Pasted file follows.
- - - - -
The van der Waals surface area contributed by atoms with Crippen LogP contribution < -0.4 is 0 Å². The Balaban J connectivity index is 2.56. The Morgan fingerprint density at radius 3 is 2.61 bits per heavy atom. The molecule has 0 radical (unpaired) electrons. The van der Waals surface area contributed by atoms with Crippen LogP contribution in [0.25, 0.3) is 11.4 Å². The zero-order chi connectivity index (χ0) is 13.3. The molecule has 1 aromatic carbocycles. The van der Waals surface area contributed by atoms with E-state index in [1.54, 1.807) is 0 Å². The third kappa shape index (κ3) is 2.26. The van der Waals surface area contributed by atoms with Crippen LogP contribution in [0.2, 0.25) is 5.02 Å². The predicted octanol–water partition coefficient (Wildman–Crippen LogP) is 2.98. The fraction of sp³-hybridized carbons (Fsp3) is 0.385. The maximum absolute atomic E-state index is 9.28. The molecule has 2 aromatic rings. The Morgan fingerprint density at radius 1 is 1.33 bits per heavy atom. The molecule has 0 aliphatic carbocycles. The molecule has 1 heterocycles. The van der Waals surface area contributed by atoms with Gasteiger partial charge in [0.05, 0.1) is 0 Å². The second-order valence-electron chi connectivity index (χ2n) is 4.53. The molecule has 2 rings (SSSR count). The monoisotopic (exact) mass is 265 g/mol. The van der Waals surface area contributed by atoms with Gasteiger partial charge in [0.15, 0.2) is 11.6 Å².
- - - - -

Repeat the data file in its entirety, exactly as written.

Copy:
The van der Waals surface area contributed by atoms with Crippen LogP contribution < -0.4 is 0 Å². The Balaban J connectivity index is 2.56. The Morgan fingerprint density at radius 3 is 2.61 bits per heavy atom. The molecule has 0 radical (unpaired) electrons. The van der Waals surface area contributed by atoms with Crippen LogP contribution in [0.25, 0.3) is 11.4 Å². The zero-order chi connectivity index (χ0) is 13.3. The molecule has 1 aromatic carbocycles. The van der Waals surface area contributed by atoms with E-state index in [1.54, 1.807) is 0 Å². The third kappa shape index (κ3) is 2.26. The van der Waals surface area contributed by atoms with Crippen LogP contribution in [0.2, 0.25) is 5.02 Å². The predicted octanol–water partition coefficient (Wildman–Crippen LogP) is 2.98. The fraction of sp³-hybridized carbons (Fsp3) is 0.385. The maximum absolute atomic E-state index is 9.28. The molecule has 2 aromatic rings. The Morgan fingerprint density at radius 1 is 1.33 bits per heavy atom. The molecule has 0 aliphatic carbocycles. The molecule has 1 heterocycles. The van der Waals surface area contributed by atoms with Gasteiger partial charge in [0.05, 0.1) is 0 Å². The second-order valence-electron chi connectivity index (χ2n) is 4.53. The molecule has 2 rings (SSSR count). The monoisotopic (exact) mass is 265 g/mol. The van der Waals surface area contributed by atoms with Gasteiger partial charge in [0.15, 0.2) is 11.6 Å².